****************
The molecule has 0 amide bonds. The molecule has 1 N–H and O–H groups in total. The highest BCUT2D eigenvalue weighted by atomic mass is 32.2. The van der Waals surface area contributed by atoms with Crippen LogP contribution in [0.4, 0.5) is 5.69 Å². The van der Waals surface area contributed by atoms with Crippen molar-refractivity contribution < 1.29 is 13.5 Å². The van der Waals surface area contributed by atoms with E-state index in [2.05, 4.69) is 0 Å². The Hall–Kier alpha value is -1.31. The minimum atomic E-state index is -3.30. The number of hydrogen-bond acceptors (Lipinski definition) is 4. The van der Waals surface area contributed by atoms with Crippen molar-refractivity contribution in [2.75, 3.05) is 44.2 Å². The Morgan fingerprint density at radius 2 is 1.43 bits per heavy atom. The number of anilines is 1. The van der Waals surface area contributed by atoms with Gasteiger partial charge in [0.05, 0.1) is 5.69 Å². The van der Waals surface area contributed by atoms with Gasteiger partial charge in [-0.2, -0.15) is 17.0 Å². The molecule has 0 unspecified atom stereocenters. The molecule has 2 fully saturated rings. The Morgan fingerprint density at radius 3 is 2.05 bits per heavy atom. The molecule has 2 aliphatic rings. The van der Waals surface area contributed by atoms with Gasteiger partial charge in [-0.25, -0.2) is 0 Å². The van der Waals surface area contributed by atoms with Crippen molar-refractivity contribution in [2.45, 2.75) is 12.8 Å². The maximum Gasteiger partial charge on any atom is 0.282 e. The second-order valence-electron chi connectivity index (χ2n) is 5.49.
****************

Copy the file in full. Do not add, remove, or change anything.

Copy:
The molecule has 0 amide bonds. The molecule has 1 N–H and O–H groups in total. The highest BCUT2D eigenvalue weighted by atomic mass is 32.2. The van der Waals surface area contributed by atoms with Crippen LogP contribution in [0.4, 0.5) is 5.69 Å². The van der Waals surface area contributed by atoms with Crippen molar-refractivity contribution < 1.29 is 13.5 Å². The van der Waals surface area contributed by atoms with E-state index in [2.05, 4.69) is 0 Å². The Hall–Kier alpha value is -1.31. The minimum atomic E-state index is -3.30. The number of hydrogen-bond acceptors (Lipinski definition) is 4. The van der Waals surface area contributed by atoms with Crippen molar-refractivity contribution in [2.75, 3.05) is 44.2 Å². The Morgan fingerprint density at radius 2 is 1.43 bits per heavy atom. The number of anilines is 1. The van der Waals surface area contributed by atoms with Gasteiger partial charge in [0.05, 0.1) is 5.69 Å². The van der Waals surface area contributed by atoms with Gasteiger partial charge in [-0.2, -0.15) is 17.0 Å². The molecule has 0 unspecified atom stereocenters. The molecule has 2 fully saturated rings. The Morgan fingerprint density at radius 3 is 2.05 bits per heavy atom. The molecule has 2 aliphatic rings. The van der Waals surface area contributed by atoms with Gasteiger partial charge in [-0.25, -0.2) is 0 Å². The van der Waals surface area contributed by atoms with Crippen molar-refractivity contribution in [2.45, 2.75) is 12.8 Å². The maximum Gasteiger partial charge on any atom is 0.282 e. The second-order valence-electron chi connectivity index (χ2n) is 5.49.